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Trop Med Parasitol. 1995 Mar;46(1):38-40.

Quinine resistant falciparum malaria acquired in east Africa.

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1
Department of Infectious Diseases and Tropical Medicine, University of Munich.

Abstract

A 43 year old man with falciparum malaria acquired in East Africa was treated with quinine intravenously at a loading dose of 500 mg and subsequently 500 mg tid. Within 42 hours after initiation of treatment the parasitaemia increased from 2% to 16%. A RIII-resistance against quinine was suspected and therapy was switched to oral administration of halofantrine (500 mg at 6 hourly intervals) which led to complete recovery. Blood samples were cultured for malaria parasites 42 hours after start of therapy with quinine but before initiation of therapy with halofantrine. In vitro resistance testing was performed with samples directly derived from the patient and after 24 and 48 hours of culturing. In repeated tests an in vitro resistance to quinine could be confirmed (IC50: 25.6 x 10(-6) mol/l, IC99: > 51.2 x 10(-6) mol/l) while the strain was fully susceptible to chloroquine (IC50: < 0.4 x 10(-6) mol/l, IC99: 1.6 x 10(-6) mol/l), mefloquine (IC50: < 0.4 x 10(-6) mol/l, IC99: 3.2 x 10(-6) mol/l), tetracycline (IC50: 0.16 x 10(-6) mol/l, IC99: 0.32 x 10(-6) mol/l) and halofantrine (IC50: 0.02 x 10(-6) mol/l, IC99: 0.04 x 10(-6) mol/l). Increased susceptibility to quinine after addition of verapamil was noted. The presence of a specific mutation, on the pfmdr1-gene on chromosome 5, previously associated with chloroquine drug resistance, could be confirmed by polymerase chain reaction. To our knowledge a R III-in vivo and in vitro resistance of Plasmodium falciparum to quinine has not been described yet in East Africa.(ABSTRACT TRUNCATED AT 250 WORDS).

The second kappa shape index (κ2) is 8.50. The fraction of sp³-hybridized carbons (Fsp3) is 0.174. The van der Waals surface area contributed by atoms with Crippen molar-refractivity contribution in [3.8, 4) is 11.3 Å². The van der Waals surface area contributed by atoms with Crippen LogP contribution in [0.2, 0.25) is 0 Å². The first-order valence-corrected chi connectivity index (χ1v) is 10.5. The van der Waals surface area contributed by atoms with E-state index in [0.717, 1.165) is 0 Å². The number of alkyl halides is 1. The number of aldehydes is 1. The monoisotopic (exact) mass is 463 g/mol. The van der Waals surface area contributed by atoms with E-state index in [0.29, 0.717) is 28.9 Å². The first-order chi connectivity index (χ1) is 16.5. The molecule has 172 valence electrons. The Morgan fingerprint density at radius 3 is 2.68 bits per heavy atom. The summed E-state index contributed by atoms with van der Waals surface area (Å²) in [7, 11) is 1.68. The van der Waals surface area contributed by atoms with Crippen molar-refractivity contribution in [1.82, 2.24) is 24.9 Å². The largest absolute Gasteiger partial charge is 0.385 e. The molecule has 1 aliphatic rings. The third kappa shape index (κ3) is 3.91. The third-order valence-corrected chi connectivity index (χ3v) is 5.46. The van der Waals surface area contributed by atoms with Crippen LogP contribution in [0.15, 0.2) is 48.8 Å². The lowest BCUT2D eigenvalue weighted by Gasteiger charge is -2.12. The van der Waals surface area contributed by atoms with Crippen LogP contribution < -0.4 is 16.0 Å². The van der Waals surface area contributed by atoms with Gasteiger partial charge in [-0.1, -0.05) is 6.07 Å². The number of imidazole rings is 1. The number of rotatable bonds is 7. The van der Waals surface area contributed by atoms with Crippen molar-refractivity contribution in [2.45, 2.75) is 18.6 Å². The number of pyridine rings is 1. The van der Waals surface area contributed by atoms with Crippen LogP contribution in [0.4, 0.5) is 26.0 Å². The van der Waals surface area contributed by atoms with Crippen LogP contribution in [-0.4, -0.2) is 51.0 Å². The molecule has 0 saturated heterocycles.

PMID:
7631126
[Indexed for MEDLINE]

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